What Is a Risk Register?

A risk register or also known as a risk log is an essential tool devised and most commonly used in project management. It is a document that contains all the pieces of information about the risks that are identified, how those risks are investigated and interpreted as well as the plan of action on how those particular risks may be prevented from happening and how to deal with them at the moment they happen.

This is a document that integrates well with other documents within the company. It is not a type of document that can function on its own. It is highly recommended to draw a connection between the risk register and a work breakdown structure as it will show risks on different levels.

Key Elements Included in a Risk Register

The ID number of risks: This is done to easily search and identify the risks. For each risk assign an ID number. This is usually done by giving succeeding numerical values for each. It is important to assess all the risks that may fall upon each department in the company. Also, ask regular staff and employees about their opinion, this will make sure that you will be able to anticipate even the smallest complications and help you get prepared every possible risks.The description of the risks: The description of the risks must be easy to understand. Make sure that the description is brief but at the same time detailed. Usually, this description is made up of one sentence. An effective way of writing this is by using the form of cause and effect.The chances of the risks to happen: This is also known as the likelihood. What is the probability of the mentioned risks happening? This will be estimated on the scales set out in a risk assessment plan.The impact of the risks: Be detailed in explaining how big the risk may have an influence on your business transaction and level of productivity. This can be evaluated by going over the project plan.The exposure rating of the risks: This will determine the gravity of the effect it will have on the company. If the impact and probability are based on a quantitative data, the exposure rating will also result in a quantitative value. This can be calculated by multiplying the probability and impact of the risks. The product of the two will then be ranked and will determine your priority.The category of the risks: Categorizing the risks will lead to a faster and easier approach and solution. Some examples of categories are financial risks, legal risks and information security risks.The response on specific risks: This is a crucial part of the risk log. This can be further divided into 2 sections. The first part would be the type of risk response. This is the part where you will identify the type of response or decide how you will approach it. This can be done by identifying whether you will avoid the risk, lessen the chance of it happening or you will transfer it to a third party. The second part is the description of the risk response. This is where you will have a clear and elaborate plan of action in addressing the problem. The center of attention in this section is how you plan to resolve the issue if ever they were to occur.The owner of each risks: Next, identify who will be responsible for managing and containing the risks. Sometimes the owner may not be the actual individual who will carry out the plan of action indicated in the risk response plan.Status of each risk: This is a simple part where you will update the status of the risks. Is it still active and in progress of being resolved or is it already solved and closed?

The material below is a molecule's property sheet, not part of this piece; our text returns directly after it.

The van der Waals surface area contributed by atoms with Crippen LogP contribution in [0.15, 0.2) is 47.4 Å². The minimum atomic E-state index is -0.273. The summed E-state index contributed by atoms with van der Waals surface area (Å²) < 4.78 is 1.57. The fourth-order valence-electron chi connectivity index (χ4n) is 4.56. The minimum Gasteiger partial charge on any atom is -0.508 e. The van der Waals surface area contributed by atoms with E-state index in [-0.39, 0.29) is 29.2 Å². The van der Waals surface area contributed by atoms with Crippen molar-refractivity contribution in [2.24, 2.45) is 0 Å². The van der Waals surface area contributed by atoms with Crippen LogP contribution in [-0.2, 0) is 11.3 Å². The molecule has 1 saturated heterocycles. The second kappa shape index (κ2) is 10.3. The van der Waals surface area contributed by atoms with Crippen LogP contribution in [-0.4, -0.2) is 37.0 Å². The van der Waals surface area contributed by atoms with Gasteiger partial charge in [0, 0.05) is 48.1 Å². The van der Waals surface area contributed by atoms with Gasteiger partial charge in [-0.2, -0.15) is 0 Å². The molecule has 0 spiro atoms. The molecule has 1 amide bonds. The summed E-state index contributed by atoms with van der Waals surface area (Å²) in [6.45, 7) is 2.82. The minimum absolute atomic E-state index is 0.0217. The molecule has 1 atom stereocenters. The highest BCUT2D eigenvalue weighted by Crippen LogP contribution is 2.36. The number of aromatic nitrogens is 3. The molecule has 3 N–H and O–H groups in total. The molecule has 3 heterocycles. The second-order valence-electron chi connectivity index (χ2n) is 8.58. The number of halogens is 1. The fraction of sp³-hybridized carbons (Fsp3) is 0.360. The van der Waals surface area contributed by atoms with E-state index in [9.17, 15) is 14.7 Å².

Step by Step Process in Creating a Risk Register

Step 1: Identify the Risks

First and foremost, you have to point out the potential risks that may fall upon the company. Put them into writing to be more organized. In order to identify all the risks, you have to fully know and understand the different project operations and transactions that are performed in the company. This will highlight all the possible risks that may happen in the future. Make sure that this is clear and detailed. This is the most important step in creating a risk register as this will carry on until the last step.

Step 2: Identify the Consequences

After identifying the potential risks, know the possible outcomes. Ask yourself what will happen if the mentioned risks were to come into existence? It will be a good idea to go into detail and identify every consequence for each risk listed in the document. Step 1 and step 2 are closely in connection with one another. It is similar to a cause and effect.

A tip that may help in completing steps 1 and 2 is by utilizing the SWOT analysis. This will make sure that you spot out every possible factor that may become a hurdle or obstruction to the activities of the company. Also, it is important to learn from past mistakes. This will lead to the improvement of the project process and overall success. Make use of a lesson learned document as well.

Step 3: Identify the Probability and Impact

The next step would be identifying the chances of those risks coming into life. How high are the chances that they will actually happen? Another question would be, how bad will it be for the company if ever they were to come into being?

Step 4: Identify the Different Rankings

After coming up with the likelihood of the risks happening and the severity of their impact, it is time to rank them in order. These risks may be ranked low, medium, or high. Allocate the different risks depending on the outcome of step 3 and put them into the categories that they best fit.

Just like in the first two steps, steps 3 and 4 are tightly linked together. This will determine the rating and impact of the risks to your operational plans and production level expectations. A tip that may help in relieving the burden of these 2 steps would be to make use of a risk assessment tool.